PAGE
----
Why your estate plan needs a power of attorney for medical issues

The best estate plans are comprehensive and plan for a wide range of potential life circumstances. Ideally, you will live a full and healthy life for many years after the creation of your last will and estate plan. However, life can sometimes take surprising courses, and your estate plan should take common life issues into consideration.

Even if you are currently healthy, you could experience a sudden illness, injury or degenerative condition that renders you unable to provide for yourself and your family. Planning now for the possibility of being medically incapacitated is a wise decision.

You can create an advance directive as part of your estate plan that includes your medical wishes for a variety of scenarios, including whether you want to be an organ donor and how you feel about resuscitation when your health is failing. Does your spouse or your family know what your feelings are about prolonged comas or conditions that leave you dependent on machines to sustain life? It can feel morbid to think these issues over, but the peace of mind that comes from addressing each potential health situation will benefit you and the people you love if the worst ever does happen.

What's the point of a power of attorney?

In addition to creating an advance directive that addresses various medical scenarios, you also need to consider assigning power of attorney to someone you trust. Many people balk at this concept, as they don't want to give legal rights over their decision making and finances to anyone, even a spouse or child.

However, in Georgia, durable and special power of attorney arrangements can protect you from losing your autonomy. Your power of attorney can give specific situations in which it can be used, such as prolonged medical incapacitation or loss of mental faculties.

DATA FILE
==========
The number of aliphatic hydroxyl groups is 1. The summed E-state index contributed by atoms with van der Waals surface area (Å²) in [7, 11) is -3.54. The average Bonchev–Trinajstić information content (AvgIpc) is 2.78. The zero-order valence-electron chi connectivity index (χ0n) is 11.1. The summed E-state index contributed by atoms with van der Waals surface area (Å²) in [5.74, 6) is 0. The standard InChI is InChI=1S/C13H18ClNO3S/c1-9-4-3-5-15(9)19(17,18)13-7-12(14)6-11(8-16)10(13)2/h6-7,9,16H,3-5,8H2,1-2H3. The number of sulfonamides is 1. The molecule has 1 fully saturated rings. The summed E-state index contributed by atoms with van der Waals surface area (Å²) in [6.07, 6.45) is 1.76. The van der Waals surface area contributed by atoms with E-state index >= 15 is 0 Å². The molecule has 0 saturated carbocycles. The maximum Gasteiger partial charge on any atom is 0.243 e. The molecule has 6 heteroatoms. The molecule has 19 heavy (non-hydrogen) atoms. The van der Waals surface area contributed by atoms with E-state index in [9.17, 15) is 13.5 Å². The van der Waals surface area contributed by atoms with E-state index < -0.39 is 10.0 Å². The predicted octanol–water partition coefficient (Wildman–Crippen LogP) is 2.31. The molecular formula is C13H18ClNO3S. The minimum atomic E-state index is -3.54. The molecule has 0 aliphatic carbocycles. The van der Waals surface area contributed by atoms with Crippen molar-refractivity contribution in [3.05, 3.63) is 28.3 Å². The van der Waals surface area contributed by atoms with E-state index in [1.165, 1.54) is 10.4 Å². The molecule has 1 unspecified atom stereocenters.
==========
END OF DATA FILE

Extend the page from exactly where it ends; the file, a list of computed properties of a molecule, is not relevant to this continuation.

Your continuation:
Many critical decisions can end up not handled properly without a power of attorney. Power of attorney will give someone else the ability to make medical decisions, pay your bills or deal with any other personal and financial issues that arise. You can place limits on that authority to ensure that it isn't abused. You should also give careful consideration to the person you entrust with the power of attorney in the event of an accident or medical issue. Working with an experienced Georgia probate and estate attorney can help ensure you aren't left vulnerable due to incorrectly executing a power of attorney form.

Your attorney can protect you and your family

Thorough estate planning will give you and your family peace of mind about your end-of-life care, medical decisions and preferences, and the handling of your assets. Assigning power of attorney to someone you trust in case of medical issues ensures your wishes are carried out and that you will receive the care and support you need.

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